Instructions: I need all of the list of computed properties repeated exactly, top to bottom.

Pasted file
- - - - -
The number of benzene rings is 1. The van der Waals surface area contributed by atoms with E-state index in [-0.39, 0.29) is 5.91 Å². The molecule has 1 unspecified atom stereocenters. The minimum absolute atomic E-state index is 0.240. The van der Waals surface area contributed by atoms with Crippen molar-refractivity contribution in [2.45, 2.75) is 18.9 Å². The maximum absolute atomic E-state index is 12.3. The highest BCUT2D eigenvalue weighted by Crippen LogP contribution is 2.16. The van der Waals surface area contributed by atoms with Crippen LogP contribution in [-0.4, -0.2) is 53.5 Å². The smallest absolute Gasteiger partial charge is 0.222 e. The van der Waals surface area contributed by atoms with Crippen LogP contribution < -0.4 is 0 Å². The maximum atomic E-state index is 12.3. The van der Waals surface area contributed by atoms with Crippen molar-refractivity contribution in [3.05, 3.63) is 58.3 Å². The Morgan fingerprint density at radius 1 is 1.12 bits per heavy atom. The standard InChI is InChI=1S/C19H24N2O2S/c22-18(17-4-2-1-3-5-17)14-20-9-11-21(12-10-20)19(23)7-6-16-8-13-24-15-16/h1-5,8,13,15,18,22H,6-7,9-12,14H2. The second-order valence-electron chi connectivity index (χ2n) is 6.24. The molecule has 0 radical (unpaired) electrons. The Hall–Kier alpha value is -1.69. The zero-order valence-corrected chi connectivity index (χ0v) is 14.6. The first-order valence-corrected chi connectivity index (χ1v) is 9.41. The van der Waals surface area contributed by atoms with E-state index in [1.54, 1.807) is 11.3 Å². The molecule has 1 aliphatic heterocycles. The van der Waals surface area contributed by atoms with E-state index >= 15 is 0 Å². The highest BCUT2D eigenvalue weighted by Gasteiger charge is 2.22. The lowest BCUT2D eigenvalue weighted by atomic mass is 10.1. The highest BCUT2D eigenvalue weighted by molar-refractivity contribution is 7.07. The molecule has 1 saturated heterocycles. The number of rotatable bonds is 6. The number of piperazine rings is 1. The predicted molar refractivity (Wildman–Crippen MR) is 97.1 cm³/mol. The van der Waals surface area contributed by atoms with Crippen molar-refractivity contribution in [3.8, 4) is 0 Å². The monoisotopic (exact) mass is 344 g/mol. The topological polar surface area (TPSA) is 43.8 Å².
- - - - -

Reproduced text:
The number of benzene rings is 1. The van der Waals surface area contributed by atoms with E-state index in [-0.39, 0.29) is 5.91 Å². The molecule has 1 unspecified atom stereocenters. The minimum absolute atomic E-state index is 0.240. The van der Waals surface area contributed by atoms with Crippen molar-refractivity contribution in [2.45, 2.75) is 18.9 Å². The maximum absolute atomic E-state index is 12.3. The highest BCUT2D eigenvalue weighted by Crippen LogP contribution is 2.16. The van der Waals surface area contributed by atoms with Crippen LogP contribution in [-0.4, -0.2) is 53.5 Å². The smallest absolute Gasteiger partial charge is 0.222 e. The van der Waals surface area contributed by atoms with Crippen LogP contribution < -0.4 is 0 Å². The maximum atomic E-state index is 12.3. The van der Waals surface area contributed by atoms with Crippen molar-refractivity contribution in [3.05, 3.63) is 58.3 Å². The Morgan fingerprint density at radius 1 is 1.12 bits per heavy atom. The standard InChI is InChI=1S/C19H24N2O2S/c22-18(17-4-2-1-3-5-17)14-20-9-11-21(12-10-20)19(23)7-6-16-8-13-24-15-16/h1-5,8,13,15,18,22H,6-7,9-12,14H2. The second-order valence-electron chi connectivity index (χ2n) is 6.24. The molecule has 0 radical (unpaired) electrons. The Hall–Kier alpha value is -1.69. The zero-order valence-corrected chi connectivity index (χ0v) is 14.6. The first-order valence-corrected chi connectivity index (χ1v) is 9.41. The van der Waals surface area contributed by atoms with E-state index in [1.54, 1.807) is 11.3 Å². The molecule has 1 aliphatic heterocycles. The van der Waals surface area contributed by atoms with E-state index >= 15 is 0 Å². The highest BCUT2D eigenvalue weighted by Gasteiger charge is 2.22. The lowest BCUT2D eigenvalue weighted by atomic mass is 10.1. The highest BCUT2D eigenvalue weighted by molar-refractivity contribution is 7.07. The molecule has 1 saturated heterocycles. The number of rotatable bonds is 6. The number of piperazine rings is 1. The predicted molar refractivity (Wildman–Crippen MR) is 97.1 cm³/mol. The van der Waals surface area contributed by atoms with Crippen molar-refractivity contribution in [3.8, 4) is 0 Å². The monoisotopic (exact) mass is 344 g/mol. The topological polar surface area (TPSA) is 43.8 Å².